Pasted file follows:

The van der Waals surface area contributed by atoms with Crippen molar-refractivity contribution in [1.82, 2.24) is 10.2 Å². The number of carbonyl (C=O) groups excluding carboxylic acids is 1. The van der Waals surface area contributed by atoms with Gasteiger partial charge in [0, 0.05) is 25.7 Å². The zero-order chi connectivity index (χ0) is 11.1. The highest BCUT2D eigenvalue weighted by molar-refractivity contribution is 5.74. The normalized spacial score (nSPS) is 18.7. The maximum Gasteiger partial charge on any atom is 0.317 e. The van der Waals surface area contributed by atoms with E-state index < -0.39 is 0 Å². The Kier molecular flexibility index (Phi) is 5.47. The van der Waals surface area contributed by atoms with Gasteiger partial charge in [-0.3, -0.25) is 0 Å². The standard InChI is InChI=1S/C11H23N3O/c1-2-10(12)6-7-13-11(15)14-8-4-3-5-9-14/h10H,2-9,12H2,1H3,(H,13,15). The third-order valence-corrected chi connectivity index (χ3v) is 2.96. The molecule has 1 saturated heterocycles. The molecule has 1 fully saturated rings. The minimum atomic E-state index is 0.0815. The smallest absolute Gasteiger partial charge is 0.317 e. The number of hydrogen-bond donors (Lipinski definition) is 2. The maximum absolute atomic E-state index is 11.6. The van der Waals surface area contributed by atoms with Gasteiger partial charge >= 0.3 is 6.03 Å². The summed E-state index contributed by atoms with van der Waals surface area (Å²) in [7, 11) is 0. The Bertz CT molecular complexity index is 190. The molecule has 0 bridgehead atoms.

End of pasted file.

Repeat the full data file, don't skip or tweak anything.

The van der Waals surface area contributed by atoms with Crippen molar-refractivity contribution in [1.82, 2.24) is 10.2 Å². The number of carbonyl (C=O) groups excluding carboxylic acids is 1. The van der Waals surface area contributed by atoms with Gasteiger partial charge in [0, 0.05) is 25.7 Å². The zero-order chi connectivity index (χ0) is 11.1. The highest BCUT2D eigenvalue weighted by molar-refractivity contribution is 5.74. The normalized spacial score (nSPS) is 18.7. The maximum Gasteiger partial charge on any atom is 0.317 e. The van der Waals surface area contributed by atoms with E-state index < -0.39 is 0 Å². The Kier molecular flexibility index (Phi) is 5.47. The van der Waals surface area contributed by atoms with Gasteiger partial charge in [-0.3, -0.25) is 0 Å². The standard InChI is InChI=1S/C11H23N3O/c1-2-10(12)6-7-13-11(15)14-8-4-3-5-9-14/h10H,2-9,12H2,1H3,(H,13,15). The third-order valence-corrected chi connectivity index (χ3v) is 2.96. The molecule has 1 saturated heterocycles. The molecule has 1 fully saturated rings. The minimum atomic E-state index is 0.0815. The smallest absolute Gasteiger partial charge is 0.317 e. The number of hydrogen-bond donors (Lipinski definition) is 2. The maximum absolute atomic E-state index is 11.6. The van der Waals surface area contributed by atoms with Gasteiger partial charge >= 0.3 is 6.03 Å². The summed E-state index contributed by atoms with van der Waals surface area (Å²) in [7, 11) is 0. The Bertz CT molecular complexity index is 190. The molecule has 0 bridgehead atoms.